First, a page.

Core CPI increased 0.2% in October, in line with consensus estimates of 0.2%, CPI also increased at 0.2%, above consensus estimates of 0%. This marks the largest increase in the core numbers in more than six months. Not surprisingly, Housing ticked in at a 0.9% increase, a jump not seen in some time.

Consumer prices up unexpectedly

U.S. consumer prices unexpectedly rose 0.2 percent in October despite a dip in energy prices as the cost of housing notched the largest increase in nearly five years, a government report showed on Wednesday.

Excluding food and energy costs, prices increased 0.2 percent, the Labor Department said, matching Wall Street expectations.

Economists had expected overall consumer prices to hold flat in October.

For those interested in drilling down into a more detailed report of the CPI data, you can find that here:

Consumer Price Index: October 2005

CPI numbers were up despite energy prices showing the first decline in 4 months and a rather significant decline in transportation. Just more evidence that the Fed must continue to raise rates and remove policy accomodation. Look for further increases out of the FOMC Policy Meetings in December, January, and March.

Caveat Emptor,

Tuesday, November 15, 2005

Price Reduced!

It's time for yet another episode of Price Reduced! For all the newcomers to this blog, Price Reduced! takes a good look at a handful of significant price reductions across Northern NJ. The purpose of this exercise is to serve as proof that the Northern New Jersey real estate market has long since been overvalued and has started the long hard decline back to the mean. These listings are in no way an endorsement by myself, nor do I believe they are a bargain or a value. Even reduced, I still believe these homes are still grossly overpriced. With that, the listings please!

Our winner by a longshot this week:

MLS# 2092591 - Mountainside, NJ
Original Price 1,100,000
Reduced Price 775,000 (29.5% Reduction)
(Not sure about this one, could be an error but certainly looks legit)

MLS# 2082700 - Montclair, NJ
Original Price 3,800,000
Reduced Price 2,950,000 (23.4% Reduction)
(This one is listed on the MLS twice, under both Cedar Grove and Montclair)

MLS# 2215549 - Bridgewater, NJ
Original Price 599,990
Reduced Price 459,990

MLS# 2110146 - Rahway, NJ
Original Price 225,000
Reduced Price 179,900 (20% Reduction)

MLS# 2211947 - Hillsborough, NJ
Original Price 564,900
Reduced Price 459,900 (17.7% Reduction)

MLS# 2111356 - Morristown, NJ
Original Price 549,000
Reduced Price 459,900 (16.2% Reduction)

MLS# 2107052 - Westfield, NJ
Original Price 1,750,000
Reduced Price 1,495,000 (14.6% Reduction)

MLS# 2065814 - Peapack, NJ
Original Price 5,500,000 (Originally 7 million dollars)
Reduced Price 4,700,000 (14.6% Reduction)
Listing Link
(If you win the mega millions jackpot tonite, I'd suggest buying this home)

MLS# 2105696 - Madison, NJ
Original Price 699,000
Reduced Price 599,000 (14.3% Reduction)

MLS# 2206532 - Sparta, NJ
Original Price 349,900
Reduced Price 300,000 (14.3% Reduction)

MLS# 2103335 - Clifton, NJ
Original Price 569,000 (Originally 649,000)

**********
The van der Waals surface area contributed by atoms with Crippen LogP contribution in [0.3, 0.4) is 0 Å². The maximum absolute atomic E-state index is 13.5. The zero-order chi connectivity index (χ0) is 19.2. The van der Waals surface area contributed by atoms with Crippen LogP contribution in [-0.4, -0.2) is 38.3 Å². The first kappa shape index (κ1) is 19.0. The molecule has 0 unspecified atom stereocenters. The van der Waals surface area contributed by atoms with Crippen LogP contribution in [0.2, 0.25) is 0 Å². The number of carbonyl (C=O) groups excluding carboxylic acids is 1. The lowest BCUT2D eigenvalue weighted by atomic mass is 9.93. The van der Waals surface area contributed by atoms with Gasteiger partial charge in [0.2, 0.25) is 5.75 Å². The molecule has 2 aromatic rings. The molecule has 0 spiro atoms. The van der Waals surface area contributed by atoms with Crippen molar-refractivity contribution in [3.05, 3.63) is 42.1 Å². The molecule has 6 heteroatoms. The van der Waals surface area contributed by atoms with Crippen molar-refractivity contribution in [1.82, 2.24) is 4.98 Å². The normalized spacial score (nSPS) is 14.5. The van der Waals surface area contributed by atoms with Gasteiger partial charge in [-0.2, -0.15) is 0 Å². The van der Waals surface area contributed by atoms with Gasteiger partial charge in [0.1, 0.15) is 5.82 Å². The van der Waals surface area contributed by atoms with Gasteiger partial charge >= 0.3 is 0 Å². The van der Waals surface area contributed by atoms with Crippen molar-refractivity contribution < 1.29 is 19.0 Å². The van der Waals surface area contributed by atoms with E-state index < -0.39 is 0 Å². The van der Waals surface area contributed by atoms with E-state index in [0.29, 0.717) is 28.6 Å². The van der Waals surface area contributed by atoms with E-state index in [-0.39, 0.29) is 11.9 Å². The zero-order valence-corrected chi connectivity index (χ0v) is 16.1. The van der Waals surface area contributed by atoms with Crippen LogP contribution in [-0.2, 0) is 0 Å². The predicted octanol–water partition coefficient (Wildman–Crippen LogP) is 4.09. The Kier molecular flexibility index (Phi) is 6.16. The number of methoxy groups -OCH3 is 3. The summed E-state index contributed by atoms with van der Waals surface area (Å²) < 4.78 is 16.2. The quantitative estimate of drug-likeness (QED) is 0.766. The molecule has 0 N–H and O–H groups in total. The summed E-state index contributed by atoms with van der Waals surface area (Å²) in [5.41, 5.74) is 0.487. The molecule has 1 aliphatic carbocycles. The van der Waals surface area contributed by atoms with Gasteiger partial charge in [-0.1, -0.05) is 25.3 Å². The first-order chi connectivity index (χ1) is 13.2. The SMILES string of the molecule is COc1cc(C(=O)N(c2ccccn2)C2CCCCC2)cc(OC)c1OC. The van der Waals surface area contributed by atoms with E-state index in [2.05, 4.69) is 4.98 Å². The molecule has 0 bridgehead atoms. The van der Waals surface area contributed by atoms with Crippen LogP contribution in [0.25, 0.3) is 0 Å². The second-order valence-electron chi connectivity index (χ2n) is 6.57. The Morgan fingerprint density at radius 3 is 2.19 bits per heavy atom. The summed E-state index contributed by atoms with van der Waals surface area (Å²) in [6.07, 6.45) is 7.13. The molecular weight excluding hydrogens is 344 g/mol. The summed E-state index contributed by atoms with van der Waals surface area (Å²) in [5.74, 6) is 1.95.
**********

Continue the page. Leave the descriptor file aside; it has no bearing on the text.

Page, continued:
Reduced Price 519,000 (13.4% Reduction)

MLS# 2205636 - Montclair, NJ
Original Price 859,000
Reduced Price 749,900 (12.7% Reduction)

If you'd like to look up any of these listings, you can do so by doing an MLS# Search through

Caveat Emptor!

Third Quarter NAR Data Released

The NAR Released the Q3 Existing Home Sales data today, that data includes both the Median Sales Price and Total Sales for the quarter.

Median Sales Price

Q3 Data was as expected, and realize that Q3 data is a lagging indicator that includes sales from July, August, and September. We're currently in the right in the middle of Q4. In a previous post I called "Top" in September, I believe that fits in with the NAR data released today.

The only MSA covering New Jersey that reported a decline in the Q3 numbers was the Edison, NJ (about a 2% decline) . Other areas showing declines were: Albuquerque, Charleston, Colorado Springs, Decatuar, Dallas-FtWorth, Green Bay, Kankakee, Memphis, Minneapolis-Saint Paul, Pittsfield, Rockford, Sarasota-Bradenton-Venice, Southbend, Souix Falls, and San Francisco-Oakland-Fremont.

Also released were total sales (seasonally adjusted).

Total Sales by State

Again, this was as expected, Q3 is historically the strongest quarter in terms of sales.

If anyone has the Q2 data, I'd love to have a copy, I'm looking to whether the Q2 numbers were revised upwards or downwards for this area.


Daily Economic Update

The PPI ratcheted up 0.7% this month, for reference, it jumped 1.9% last month. There is significant inflation pressures on the producer side. The consensus estimate for the PPI was 0% this month. Core PPI was down a bit at-0.3%, I have no faith in the core numbers, simply because they exclude most everything that has been increasing in price. The report shows that there are still significant inflation pressures at the producer level. While much of this cost has not yet been fed down to the consumer level, with increases this significant, there is no doubt that they will. However, realize that the relationship between the PPI and CPI isn't typically a simple one.

U.S. October Producer Prices Rise 0.7%; Core Prices Fall 0.3%